The Magister Amoris and His Willful Lovers: Cligés and the Chevalier de la Charrete

  • Tracy Adams
Part of the Studies in Arthurian and Courtly Cultures book series (SACC)


As icons of Arthurian literature, Chrétien de Troyes’ romances have long been beloved as works of fairy and fantasy. But as recent studies have emphasized, for all their evocation of magic and the Other World, these works are profoundly engaged with contemporary social issues. For example, Brigitte Cazelles’ study of the Conte du Graal suggests that the traditional focus on the relationship between the grail procession and the elevation of earthly to heavenly chivalry has deflected attention from this romance’s preoccupation with violence and vengeance, disguising the real force of the narrative, which, Cazelles writes, “appears to lie in the ideological function of discourse at the hands of the contending factions as they seek to justify their respective claims to pre-eminence.”1 The Conte du Graal, according to Cazelles, is “deromanticizing.”The grail is a mysterious and lovely but empty signifier appropriated by rivals to put a glorious gloss upon the dire situation confronting their chivalric society; the Conte du Graal “provides a trenchant comment on the intoxicating effects of language.”2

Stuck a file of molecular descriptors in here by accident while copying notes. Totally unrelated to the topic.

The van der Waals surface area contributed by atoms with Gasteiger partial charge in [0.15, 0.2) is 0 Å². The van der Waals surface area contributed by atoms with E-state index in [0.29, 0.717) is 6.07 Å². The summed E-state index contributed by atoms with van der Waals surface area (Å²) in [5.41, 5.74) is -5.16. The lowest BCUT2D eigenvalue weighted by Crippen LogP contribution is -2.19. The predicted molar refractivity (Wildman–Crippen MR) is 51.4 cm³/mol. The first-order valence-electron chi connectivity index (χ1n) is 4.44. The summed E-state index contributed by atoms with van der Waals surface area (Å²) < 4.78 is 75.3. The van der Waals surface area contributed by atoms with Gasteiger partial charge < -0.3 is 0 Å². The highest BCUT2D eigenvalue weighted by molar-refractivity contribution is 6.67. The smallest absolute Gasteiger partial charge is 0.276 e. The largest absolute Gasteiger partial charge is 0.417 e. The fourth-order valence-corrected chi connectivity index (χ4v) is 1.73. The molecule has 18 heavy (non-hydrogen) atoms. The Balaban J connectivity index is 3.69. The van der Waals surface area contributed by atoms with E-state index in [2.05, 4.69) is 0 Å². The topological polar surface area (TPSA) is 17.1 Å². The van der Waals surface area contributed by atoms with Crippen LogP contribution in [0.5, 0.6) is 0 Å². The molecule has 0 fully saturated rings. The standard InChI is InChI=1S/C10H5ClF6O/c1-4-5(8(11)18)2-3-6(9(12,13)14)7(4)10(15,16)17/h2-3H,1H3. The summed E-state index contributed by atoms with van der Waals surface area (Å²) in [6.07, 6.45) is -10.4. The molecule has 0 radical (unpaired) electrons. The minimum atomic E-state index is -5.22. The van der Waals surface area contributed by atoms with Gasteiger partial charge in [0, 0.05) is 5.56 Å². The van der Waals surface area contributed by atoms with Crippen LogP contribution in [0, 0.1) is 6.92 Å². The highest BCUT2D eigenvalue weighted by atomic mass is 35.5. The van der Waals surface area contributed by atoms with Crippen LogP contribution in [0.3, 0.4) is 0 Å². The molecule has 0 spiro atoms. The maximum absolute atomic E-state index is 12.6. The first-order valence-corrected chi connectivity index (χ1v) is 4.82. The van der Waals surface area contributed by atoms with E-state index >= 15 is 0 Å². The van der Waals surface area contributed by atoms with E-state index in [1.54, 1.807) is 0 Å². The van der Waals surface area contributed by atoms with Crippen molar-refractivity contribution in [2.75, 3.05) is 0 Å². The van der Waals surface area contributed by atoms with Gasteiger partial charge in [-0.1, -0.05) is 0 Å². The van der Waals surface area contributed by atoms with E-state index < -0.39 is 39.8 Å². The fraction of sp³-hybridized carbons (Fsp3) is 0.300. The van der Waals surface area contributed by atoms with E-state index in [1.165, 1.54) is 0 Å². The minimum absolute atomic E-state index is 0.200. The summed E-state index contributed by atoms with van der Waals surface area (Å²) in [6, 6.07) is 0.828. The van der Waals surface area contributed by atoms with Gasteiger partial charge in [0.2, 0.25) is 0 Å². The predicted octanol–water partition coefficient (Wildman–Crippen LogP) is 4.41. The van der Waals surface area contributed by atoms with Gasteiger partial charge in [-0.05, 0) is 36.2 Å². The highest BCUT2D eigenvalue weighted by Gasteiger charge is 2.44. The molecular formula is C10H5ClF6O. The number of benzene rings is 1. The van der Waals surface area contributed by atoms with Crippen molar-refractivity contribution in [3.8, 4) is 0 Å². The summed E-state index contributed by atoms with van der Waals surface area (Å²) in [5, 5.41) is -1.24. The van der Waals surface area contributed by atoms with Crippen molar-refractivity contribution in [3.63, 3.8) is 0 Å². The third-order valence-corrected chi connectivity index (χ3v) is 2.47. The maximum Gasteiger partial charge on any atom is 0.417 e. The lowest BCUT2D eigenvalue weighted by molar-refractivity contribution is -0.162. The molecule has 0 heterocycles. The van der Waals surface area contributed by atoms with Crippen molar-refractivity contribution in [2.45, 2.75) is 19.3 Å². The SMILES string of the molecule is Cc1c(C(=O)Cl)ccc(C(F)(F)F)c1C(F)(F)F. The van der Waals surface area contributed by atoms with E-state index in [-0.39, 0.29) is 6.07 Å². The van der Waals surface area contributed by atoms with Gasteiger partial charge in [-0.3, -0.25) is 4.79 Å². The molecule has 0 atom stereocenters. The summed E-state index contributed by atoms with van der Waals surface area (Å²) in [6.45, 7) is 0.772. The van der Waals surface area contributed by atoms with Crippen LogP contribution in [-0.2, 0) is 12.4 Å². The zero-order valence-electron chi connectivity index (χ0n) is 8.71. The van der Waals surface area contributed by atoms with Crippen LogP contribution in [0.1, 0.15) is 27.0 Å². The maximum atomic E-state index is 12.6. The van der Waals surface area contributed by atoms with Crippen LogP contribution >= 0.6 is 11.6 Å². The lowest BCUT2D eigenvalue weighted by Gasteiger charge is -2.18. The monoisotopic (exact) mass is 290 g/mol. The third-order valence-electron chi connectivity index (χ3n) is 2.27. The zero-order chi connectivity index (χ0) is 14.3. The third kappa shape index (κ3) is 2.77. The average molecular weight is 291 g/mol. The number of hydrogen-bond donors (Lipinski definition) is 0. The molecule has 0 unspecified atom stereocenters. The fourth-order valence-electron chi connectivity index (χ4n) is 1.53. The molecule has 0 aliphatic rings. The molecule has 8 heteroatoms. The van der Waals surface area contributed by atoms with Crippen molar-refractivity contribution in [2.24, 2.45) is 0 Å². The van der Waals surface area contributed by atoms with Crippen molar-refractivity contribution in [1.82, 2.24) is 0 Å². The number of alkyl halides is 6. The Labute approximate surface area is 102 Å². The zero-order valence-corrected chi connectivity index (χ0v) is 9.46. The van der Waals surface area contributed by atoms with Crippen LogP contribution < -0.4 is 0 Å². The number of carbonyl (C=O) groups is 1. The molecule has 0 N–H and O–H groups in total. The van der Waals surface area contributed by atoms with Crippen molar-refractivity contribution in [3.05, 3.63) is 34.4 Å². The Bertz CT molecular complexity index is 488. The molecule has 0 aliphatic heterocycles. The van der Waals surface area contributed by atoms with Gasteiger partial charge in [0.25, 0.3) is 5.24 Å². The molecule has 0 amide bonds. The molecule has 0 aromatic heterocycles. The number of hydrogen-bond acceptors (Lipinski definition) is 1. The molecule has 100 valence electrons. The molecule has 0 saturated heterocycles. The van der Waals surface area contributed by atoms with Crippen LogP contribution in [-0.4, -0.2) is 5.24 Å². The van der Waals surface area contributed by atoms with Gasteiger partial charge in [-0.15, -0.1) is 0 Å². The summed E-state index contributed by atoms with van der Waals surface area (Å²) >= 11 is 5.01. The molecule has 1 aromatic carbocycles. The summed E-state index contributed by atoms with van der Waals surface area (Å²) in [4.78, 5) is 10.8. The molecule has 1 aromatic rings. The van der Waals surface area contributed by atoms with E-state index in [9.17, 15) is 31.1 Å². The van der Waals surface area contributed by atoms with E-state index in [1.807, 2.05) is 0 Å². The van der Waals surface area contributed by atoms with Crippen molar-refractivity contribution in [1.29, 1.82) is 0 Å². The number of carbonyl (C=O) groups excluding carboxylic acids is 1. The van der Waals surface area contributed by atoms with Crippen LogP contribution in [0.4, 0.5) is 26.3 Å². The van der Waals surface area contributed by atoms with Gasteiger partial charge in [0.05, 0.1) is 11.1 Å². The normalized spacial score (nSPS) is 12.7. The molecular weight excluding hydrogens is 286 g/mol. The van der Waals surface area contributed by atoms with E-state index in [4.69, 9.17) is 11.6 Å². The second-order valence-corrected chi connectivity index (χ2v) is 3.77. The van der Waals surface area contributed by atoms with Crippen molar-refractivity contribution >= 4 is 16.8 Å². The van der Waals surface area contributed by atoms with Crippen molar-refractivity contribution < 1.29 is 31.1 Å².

Sexual Desire Gender Relation Modern Reader Feudal Society Double Life 
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© Tracy Adams 2005

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  • Tracy Adams

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